Renaissance and Reformation Art Market
Michael North
  • LAST REVIEWED: 30 September 2013
  • LAST MODIFIED: 30 September 2013
  • DOI: 10.1093/obo/9780195399301-0220


This overview concentrates on newer studies on art markets and on research that has not yet received attention in this context. This is not a résumé of recent art market research in general; rather, it is limited to the greater Renaissance. That is why Italy and the Low Countries are the areas that are of central importance. Of late, interest has centered on cultural transfer, that is, the diffusion and reception of the Renaissance and humanism in, and even beyond, Europe. In addition, studies of the Renaissance emphasis its social and economic location and, thus, the question of patrons, the art market, and the demand for art. Although this field has established its own research tradition in the past fifteen to twenty years, the dominant scholarship, stressing intellectual history or aesthetic approaches, has not taken adequate account of the development. Various sociological approaches have been tested for the reception of Italian Renaissance painting. We may distinguish here between macro-sociological, micro-sociological, and (macro-)economic approaches. The macro sociologists study the development of European society and associate particular artistic phenomena, such as the Italian Renaissance, with it. The micro-sociological approach, in contrast, places the material conditions under which art was produced at center stage. This approach includes, among others, the study of painters’ training, guild organization, and the relationship between painter and patron. Finally, the economic approach seeks to examine the links between a period’s artistic production and economic cycles. In all three approaches, the art market plays a role, although the focus could be on production and reception of art.

General Overviews

The history of the art market offers a promising field for collaboration among art historians, historians, economic historians, and economists. Before the upsurge of interest in cultural history in the late 1980s, debates in this area were mainly focused on the changing relationships between the arts and the state of the economy. In the last decade, this has given place to many more new questions, which are addressed in North 2003, Cavaciocchi 2002, and de Marchi and van Miegroet 2000. These volumes and encyclopedia entries deal with topics that include the demand for art, analyzing the range of art objects purchased by households and social clusters of households to reconstruct society’s demand for art; the conditions of artistic creativity and the communication between artistic centers; and the dynamics of art markets and their potential for innovation.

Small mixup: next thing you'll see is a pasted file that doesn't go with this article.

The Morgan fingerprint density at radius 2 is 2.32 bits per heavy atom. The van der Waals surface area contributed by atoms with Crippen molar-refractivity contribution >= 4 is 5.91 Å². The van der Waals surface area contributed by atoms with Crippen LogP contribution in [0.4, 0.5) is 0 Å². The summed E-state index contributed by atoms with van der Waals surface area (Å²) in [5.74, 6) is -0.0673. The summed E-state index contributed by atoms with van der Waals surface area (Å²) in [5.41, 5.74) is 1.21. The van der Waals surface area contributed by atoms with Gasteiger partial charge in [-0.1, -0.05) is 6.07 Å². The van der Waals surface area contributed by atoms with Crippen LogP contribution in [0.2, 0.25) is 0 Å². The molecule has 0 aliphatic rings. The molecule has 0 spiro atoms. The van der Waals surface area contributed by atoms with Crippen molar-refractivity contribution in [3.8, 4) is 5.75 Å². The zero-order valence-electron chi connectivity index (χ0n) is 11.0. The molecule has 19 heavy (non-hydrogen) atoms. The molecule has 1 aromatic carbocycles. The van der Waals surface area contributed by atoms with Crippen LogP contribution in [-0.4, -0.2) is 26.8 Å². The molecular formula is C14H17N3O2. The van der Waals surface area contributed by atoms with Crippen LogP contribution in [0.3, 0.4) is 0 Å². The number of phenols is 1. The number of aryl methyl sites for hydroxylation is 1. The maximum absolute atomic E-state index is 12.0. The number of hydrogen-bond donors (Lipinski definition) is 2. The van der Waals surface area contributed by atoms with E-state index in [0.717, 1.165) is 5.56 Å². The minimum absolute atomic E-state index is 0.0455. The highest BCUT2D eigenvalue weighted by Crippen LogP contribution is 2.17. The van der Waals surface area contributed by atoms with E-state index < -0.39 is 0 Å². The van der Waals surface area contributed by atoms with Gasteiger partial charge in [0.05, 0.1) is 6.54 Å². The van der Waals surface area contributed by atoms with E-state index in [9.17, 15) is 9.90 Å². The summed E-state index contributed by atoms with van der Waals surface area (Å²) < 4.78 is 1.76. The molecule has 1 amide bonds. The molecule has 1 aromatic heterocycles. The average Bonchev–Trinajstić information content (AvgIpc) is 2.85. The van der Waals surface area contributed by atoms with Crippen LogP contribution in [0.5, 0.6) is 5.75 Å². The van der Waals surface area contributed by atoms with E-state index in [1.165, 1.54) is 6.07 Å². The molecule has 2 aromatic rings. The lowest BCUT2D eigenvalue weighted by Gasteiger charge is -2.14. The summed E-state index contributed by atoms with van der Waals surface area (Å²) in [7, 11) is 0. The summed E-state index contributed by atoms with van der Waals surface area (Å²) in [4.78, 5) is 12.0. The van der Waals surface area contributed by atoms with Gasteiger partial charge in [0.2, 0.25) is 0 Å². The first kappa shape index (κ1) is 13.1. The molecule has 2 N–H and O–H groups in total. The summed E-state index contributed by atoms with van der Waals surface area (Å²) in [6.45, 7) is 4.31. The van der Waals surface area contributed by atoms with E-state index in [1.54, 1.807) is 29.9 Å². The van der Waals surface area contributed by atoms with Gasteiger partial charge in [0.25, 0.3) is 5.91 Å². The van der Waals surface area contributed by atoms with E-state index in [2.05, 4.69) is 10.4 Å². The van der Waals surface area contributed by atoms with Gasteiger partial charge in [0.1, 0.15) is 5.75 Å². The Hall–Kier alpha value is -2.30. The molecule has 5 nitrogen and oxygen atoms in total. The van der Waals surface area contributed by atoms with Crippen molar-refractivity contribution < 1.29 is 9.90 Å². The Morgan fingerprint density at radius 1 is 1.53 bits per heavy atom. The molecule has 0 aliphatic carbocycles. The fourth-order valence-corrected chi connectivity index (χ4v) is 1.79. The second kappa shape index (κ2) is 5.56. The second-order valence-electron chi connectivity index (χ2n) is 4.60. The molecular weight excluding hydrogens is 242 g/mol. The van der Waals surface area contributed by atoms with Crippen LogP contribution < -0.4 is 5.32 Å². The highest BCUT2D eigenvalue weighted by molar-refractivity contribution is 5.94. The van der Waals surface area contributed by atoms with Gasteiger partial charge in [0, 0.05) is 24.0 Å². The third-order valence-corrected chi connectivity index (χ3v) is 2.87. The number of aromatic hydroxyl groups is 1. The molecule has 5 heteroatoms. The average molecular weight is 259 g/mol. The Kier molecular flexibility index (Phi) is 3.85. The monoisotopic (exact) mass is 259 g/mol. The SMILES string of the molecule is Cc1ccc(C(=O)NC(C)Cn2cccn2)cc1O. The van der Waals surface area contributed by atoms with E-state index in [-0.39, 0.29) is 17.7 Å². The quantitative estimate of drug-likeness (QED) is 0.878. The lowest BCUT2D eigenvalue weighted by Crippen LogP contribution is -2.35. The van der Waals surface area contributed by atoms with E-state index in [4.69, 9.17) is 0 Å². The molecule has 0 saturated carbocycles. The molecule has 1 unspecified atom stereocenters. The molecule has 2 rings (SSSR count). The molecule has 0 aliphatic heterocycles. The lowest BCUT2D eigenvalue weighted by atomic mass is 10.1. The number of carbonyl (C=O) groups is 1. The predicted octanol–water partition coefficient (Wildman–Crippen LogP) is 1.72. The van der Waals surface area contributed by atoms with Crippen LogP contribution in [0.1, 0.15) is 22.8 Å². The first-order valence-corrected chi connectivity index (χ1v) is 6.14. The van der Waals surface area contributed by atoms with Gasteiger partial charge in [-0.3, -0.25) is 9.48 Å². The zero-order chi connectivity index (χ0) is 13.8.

• Cavaciocchi, Simonetta, ed. Economia e arte secc, XII–XVIII: Atti della trentatreesima settimana di studi, 30 aprile–4 maggio 200. Florence: Le Monnier, 2002.

    The volume offers a broad panorama on European art markets and art production.

  • de Marchi, Neil, and Hans J. van Miegroet. “Rules versus Play in Early Modern Art Markets.” Louvain Economic Review 66.2 (2000): 145–165.

    The authors bring together historical evidence and economic theory of markets.

  • de Marchi, Neil, and Hans J. van Miegroet. Mapping, Markets for Paintings in Europe, 1450–1750. Studies in European Urban History 6. Turnhout, Belgium: Brepols, 2006.

    In this edited volume, the authors provide evidence concerning the marketing of paintings’ they focus on market practices, institutions, and connoisseurship.

  • North, Michael. “Art Markets.” In The Oxford Encyclopedia of Economic History. Vol. 1, Accounting and Bookkeeping: Contract Labor and the Indenture System. Edited by Joel Mokyr, 167–174. Oxford: Oxford University Press, 2003.

    North provides a concise overview of the latest studies on European art markets.

  • North, Michael, and David Ormrod, eds. Markets for Art, 1400–1800. Seville, Spain: Secretariado de Publicaciones de la Universidad de Sevilla, 1998.

    North and Ormrod provide an overview of art market research in Europe and outline further perspectives.

back to top

Users without a subscription are not able to see the full content on this page. Please subscribe or login.

How to Subscribe

Oxford Bibliographies Online is available by subscription and perpetual access to institutions. For more information or to contact an Oxford Sales Representative click here.